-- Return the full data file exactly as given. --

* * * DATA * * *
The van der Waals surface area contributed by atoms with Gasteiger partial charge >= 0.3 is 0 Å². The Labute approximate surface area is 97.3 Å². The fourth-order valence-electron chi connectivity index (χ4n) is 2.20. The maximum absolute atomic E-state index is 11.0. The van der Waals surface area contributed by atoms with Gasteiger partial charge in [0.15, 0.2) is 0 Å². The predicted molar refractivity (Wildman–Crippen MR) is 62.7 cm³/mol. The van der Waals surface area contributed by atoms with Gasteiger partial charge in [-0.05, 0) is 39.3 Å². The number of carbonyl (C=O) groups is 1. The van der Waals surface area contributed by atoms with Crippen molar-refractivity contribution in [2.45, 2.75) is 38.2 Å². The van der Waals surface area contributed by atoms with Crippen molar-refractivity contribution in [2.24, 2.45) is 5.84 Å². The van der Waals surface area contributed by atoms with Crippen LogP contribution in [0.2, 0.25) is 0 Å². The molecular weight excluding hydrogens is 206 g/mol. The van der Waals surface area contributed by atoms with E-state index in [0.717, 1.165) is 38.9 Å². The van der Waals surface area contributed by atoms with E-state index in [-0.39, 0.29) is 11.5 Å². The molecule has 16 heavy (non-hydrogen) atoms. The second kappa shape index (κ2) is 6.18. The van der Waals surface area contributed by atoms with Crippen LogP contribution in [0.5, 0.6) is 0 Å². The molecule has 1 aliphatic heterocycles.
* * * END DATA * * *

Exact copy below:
The van der Waals surface area contributed by atoms with Gasteiger partial charge >= 0.3 is 0 Å². The Labute approximate surface area is 97.3 Å². The fourth-order valence-electron chi connectivity index (χ4n) is 2.20. The maximum absolute atomic E-state index is 11.0. The van der Waals surface area contributed by atoms with Gasteiger partial charge in [0.15, 0.2) is 0 Å². The predicted molar refractivity (Wildman–Crippen MR) is 62.7 cm³/mol. The van der Waals surface area contributed by atoms with Gasteiger partial charge in [-0.05, 0) is 39.3 Å². The number of carbonyl (C=O) groups is 1. The van der Waals surface area contributed by atoms with Crippen molar-refractivity contribution in [2.45, 2.75) is 38.2 Å². The van der Waals surface area contributed by atoms with Crippen molar-refractivity contribution in [2.24, 2.45) is 5.84 Å². The van der Waals surface area contributed by atoms with Crippen LogP contribution in [0.2, 0.25) is 0 Å². The molecular weight excluding hydrogens is 206 g/mol. The van der Waals surface area contributed by atoms with E-state index in [0.717, 1.165) is 38.9 Å². The van der Waals surface area contributed by atoms with E-state index in [-0.39, 0.29) is 11.5 Å². The molecule has 16 heavy (non-hydrogen) atoms. The second kappa shape index (κ2) is 6.18. The van der Waals surface area contributed by atoms with Crippen LogP contribution in [0.5, 0.6) is 0 Å². The molecule has 1 aliphatic heterocycles.